As of right now, the only FDA-approved, clinically tested treatments proven to work specifically on toenail fungus are available by prescription only. Though effective, these medications can have significant side effects, including lighter wallets.
And even if you can afford it, many see toenail fungus as more cosmetic than life-threatening. As a result, many try over-the-counter antifungal medications and home remedies, one of which is using alcohol to treat toenail fungus. But does alcohol kill toenail fungus?
In this article, we are going to take a closer look at toenail fungus, and alcohol as a popular home remedy to see how effective it really is. We’ll also give you a few tips to avoid a toenail fungal re-infection in the future.
What is Toenail Fungus?
Toenail fungus is much more common than most people think! If you are one of the 10% of the general population that has it, you’re not alone.
Toenail fungus can affect people of all ages, though it becomes much more common as you age.
About half of people over 70 have had a toenail fungal infection. As we age, so do our nails, which become prone to being brittle and dry, which can result in cracks in the nails that make them susceptible to fungal infections.
Toenail fungus usually starts off as a small white or yellowish spot at the edge or underneath of the nail. As the fungal infection spreads and entrenches itself deeper into the nail, it causes the nail to discolor.
As the fungus starts to separate the keratin in the nail plate, the nail becomes opaque, thickens, and eventually crumbles at the edges.
What Causes Toenail Fungus?
Toenail fungus can be caused by different types of yeasts and molds, which are both types of fungi. It can also be caused by dermatophytes, which are fungi that require keratin (what our nails are made of) for growth.
Small cracks or cuts in the nail or surrounding tissue can allow fungi to enter the nail and cause an infection.
Be careful of nail splits and breaks!
Does Alcohol Kill Toenail Fungus?
A good glass of Zinfandel will definitely make you forget about the fungus, but that’s for a different blog.
Isopropyl alcohol is used to sterilize and disinfect. It kills germs and bacteria, and even fungus on contact.
So to answer the question at hand: does alcohol kill toenail fungus? Alcohol can be effective in killing the fungus that causes toenail infections. BUT (and it’s a big ‘but’) it’s only been found effective to eliminate surface-level fungus in the earliest stages of an infection.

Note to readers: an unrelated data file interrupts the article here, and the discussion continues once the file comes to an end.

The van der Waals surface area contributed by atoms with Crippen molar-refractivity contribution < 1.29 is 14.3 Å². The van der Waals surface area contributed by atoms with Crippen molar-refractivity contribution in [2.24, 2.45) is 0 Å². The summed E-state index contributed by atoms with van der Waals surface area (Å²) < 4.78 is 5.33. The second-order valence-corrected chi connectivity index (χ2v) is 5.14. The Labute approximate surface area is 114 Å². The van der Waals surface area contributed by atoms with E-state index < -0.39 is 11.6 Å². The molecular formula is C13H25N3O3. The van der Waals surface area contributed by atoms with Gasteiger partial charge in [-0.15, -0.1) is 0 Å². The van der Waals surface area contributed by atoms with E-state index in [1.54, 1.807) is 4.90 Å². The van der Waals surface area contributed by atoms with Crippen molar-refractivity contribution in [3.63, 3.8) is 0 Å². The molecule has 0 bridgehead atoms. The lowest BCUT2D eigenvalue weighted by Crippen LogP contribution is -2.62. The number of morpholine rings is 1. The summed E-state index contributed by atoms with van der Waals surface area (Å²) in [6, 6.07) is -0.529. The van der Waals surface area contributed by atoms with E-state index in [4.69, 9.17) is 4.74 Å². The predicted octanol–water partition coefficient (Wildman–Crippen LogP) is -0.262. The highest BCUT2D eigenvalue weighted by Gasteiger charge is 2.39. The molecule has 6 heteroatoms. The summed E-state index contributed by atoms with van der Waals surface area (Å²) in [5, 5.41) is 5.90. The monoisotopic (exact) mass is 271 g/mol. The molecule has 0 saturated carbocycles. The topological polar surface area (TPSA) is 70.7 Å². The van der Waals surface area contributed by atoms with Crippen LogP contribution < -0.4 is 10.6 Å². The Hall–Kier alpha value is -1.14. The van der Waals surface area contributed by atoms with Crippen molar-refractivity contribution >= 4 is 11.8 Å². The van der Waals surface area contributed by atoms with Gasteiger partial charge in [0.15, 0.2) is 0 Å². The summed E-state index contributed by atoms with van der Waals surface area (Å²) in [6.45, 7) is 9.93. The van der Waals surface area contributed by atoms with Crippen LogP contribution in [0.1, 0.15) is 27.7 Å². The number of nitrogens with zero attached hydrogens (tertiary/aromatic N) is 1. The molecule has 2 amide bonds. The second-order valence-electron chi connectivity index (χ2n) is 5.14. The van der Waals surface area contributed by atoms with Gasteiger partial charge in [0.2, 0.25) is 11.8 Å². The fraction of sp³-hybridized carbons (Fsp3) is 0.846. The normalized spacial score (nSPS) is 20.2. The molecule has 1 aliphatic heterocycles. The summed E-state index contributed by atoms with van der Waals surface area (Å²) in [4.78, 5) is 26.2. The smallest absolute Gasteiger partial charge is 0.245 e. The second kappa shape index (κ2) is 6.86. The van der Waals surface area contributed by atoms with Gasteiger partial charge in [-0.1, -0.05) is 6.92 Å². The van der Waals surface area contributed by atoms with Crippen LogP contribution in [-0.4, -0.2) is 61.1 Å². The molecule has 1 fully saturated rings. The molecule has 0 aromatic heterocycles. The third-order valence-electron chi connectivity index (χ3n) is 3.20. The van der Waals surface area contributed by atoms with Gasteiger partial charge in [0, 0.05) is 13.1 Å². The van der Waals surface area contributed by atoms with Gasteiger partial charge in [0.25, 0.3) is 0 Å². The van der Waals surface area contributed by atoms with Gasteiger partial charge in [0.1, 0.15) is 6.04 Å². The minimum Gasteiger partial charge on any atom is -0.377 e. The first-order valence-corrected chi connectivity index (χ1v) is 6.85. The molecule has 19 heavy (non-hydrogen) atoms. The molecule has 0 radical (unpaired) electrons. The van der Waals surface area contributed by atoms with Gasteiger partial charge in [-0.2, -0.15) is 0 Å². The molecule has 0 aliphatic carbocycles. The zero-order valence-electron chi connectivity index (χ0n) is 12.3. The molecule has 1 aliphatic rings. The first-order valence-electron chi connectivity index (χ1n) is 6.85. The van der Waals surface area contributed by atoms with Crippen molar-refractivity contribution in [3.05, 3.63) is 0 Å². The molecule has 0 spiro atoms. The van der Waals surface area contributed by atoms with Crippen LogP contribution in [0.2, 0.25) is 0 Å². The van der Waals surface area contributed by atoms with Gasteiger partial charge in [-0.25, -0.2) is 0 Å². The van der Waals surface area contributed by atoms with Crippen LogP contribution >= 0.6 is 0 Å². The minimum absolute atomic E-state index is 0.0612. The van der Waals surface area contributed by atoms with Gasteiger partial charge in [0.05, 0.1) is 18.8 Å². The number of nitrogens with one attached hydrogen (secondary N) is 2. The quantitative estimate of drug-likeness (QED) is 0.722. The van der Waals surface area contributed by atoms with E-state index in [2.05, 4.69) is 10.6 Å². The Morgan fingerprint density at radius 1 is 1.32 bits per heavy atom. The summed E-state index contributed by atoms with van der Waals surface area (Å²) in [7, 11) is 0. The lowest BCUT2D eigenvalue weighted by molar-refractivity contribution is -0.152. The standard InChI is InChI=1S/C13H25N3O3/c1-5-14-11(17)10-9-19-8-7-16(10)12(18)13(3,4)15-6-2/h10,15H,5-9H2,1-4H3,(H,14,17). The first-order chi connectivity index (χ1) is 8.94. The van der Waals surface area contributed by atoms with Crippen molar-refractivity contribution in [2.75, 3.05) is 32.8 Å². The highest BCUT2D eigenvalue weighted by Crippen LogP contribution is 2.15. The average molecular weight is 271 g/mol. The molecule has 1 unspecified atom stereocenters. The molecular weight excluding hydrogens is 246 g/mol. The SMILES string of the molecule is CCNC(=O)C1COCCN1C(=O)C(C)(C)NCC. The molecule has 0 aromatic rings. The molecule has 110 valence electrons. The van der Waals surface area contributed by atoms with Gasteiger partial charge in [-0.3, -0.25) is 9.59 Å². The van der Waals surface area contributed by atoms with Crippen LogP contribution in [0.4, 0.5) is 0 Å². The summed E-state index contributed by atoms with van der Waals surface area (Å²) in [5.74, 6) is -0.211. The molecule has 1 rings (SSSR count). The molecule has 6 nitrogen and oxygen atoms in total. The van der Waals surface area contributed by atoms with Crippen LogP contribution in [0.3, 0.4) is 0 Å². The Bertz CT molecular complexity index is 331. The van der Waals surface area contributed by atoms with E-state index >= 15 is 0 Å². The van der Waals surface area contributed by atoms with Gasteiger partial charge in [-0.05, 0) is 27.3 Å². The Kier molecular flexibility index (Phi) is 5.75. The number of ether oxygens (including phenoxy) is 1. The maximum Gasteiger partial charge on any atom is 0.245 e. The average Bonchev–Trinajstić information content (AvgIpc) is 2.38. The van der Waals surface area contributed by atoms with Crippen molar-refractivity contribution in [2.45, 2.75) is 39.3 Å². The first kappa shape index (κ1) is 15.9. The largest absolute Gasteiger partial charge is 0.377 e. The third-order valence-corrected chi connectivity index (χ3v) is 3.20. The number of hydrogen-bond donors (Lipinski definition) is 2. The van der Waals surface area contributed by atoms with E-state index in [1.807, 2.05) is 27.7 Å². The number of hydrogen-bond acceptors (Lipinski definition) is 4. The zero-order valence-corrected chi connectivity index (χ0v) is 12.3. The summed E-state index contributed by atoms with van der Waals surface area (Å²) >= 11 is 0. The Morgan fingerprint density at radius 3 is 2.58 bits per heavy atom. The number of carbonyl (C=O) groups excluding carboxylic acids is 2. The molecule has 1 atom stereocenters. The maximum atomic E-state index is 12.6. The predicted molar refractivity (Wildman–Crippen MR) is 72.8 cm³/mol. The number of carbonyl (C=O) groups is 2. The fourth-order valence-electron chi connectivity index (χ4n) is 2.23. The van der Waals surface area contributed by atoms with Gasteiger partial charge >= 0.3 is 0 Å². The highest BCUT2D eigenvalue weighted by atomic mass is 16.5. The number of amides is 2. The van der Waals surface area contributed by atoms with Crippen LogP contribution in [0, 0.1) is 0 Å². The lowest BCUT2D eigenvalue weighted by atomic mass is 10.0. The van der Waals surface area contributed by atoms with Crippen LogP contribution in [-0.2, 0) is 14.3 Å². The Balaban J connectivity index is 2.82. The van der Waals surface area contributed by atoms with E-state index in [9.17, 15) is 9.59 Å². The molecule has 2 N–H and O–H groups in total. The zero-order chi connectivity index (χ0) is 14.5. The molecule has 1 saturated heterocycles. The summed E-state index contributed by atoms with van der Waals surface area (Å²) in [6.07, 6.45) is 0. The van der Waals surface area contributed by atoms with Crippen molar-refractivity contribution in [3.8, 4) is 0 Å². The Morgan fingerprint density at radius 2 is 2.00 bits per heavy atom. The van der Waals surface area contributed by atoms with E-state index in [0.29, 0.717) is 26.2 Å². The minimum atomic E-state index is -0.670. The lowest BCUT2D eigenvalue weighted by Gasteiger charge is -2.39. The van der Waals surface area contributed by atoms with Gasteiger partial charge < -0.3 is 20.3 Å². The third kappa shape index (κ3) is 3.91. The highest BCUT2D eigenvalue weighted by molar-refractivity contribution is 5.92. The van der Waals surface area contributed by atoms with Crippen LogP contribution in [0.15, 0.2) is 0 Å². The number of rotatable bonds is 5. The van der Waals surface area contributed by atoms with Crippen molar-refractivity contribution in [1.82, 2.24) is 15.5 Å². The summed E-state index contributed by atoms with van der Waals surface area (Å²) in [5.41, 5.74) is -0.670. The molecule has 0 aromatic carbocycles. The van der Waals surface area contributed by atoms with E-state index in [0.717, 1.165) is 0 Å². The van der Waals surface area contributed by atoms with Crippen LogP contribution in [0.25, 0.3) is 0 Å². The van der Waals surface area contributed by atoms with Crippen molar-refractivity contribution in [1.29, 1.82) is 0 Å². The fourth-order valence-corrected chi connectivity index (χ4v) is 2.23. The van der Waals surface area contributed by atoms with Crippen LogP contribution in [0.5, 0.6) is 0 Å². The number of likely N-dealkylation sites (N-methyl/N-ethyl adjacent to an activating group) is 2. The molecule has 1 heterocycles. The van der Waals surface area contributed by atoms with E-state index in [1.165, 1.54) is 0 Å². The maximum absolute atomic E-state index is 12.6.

In other words, if you’ve just noticed a little white dot on your nail, alcohol MAY work to get rid of it, but it’s unlikely to get rid of a toenail fungal infection that you’ve had for months or years that’s taken hold in the deeper layers of the nail.
Other Home Remedies for Toenail Fungus
If you find yourself with a toenail fungal infection that you’ve had for a long time, it’s unlikely that alcohol will get rid of it. But the following are the top three home remedies for treating toenail fungus that are safe to use.
All these have antifungal properties and might actually work for you.
Like all home remedies out there, none of these have been studied or tested as to their efficacy, specifically with regard to treating toenail fungus. So there are no guarantees.
But there are quite a lot of people out there who swear these have worked for them.
Vicks VapoRub was invented more than a century ago. The same ingredients that have made it a medicine cabinet staple ever since for easing coughs, colds and chest congestion, also all have antifungal properties. Vicks VapoRub contains camphor (4.8%), thymol (1.2%), and menthol (2.6%). We talk about Vicks for Toenail Fungus here.
- USDA Organic apple cider vinegar with...
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- 16 oz
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Vinegar is acidic, which gives it antifungal and antibacterial properties. It slows down the growth of some types of fungus and may even get rid of it entirely.
Though apple cider vinegar is usually the recommended go-to, white vinegar will achieve the same results, so best keep the more expensive ACV for the salad dressing.
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Anything stronger than 3% can cause irritation or potentially cause damage to the surrounding skin tissue.
How do I know if my toenail fungus is dying?
One of the worst things about toenail fungus is how long it takes to get rid of it. Unlike a regular fungal infection on your skin that “clears up” when treated returning the fungus affected area of your skin back to normal, the part of the toenail that is infected with fungus will never return to normal.
You have to wait until that part of the nail grows out and is replaced by the new healthy nail.
You will know that the treatment is working and the infection is clearing up when you see a new, healthy nail starting to grow from the nailbed. Because on average, a toenail only grows about 1.6mm per month, it takes a while before you start to see new regrowth of the healthy nail
As your nail grows out, keep trimming off the part of the nail that was infected until all you are left with is a healthy nail. And don’t forget to disinfect your nail clippers.
Toenail Fungus Prevention
Toenail fungus is extremely hard to get rid of and treatment takes months, so the last thing you want once your toenails are finally healthy again, is to contract more toenail fungus! Here are a few tips to prevent re-infection:
- Keep your feet clean and dry.
- Clip your fingernails and toenails short and keep them clean.
- wear flip-flops in locker rooms and showers showers at the gym or pool
- Don’t share nail clippers or shoes with other people.
- Make sure your nail salon is properly sterilizing equipment
- treat athlete’s foot as soon as possible to avoid it spreading to nails
- wear clean socks every day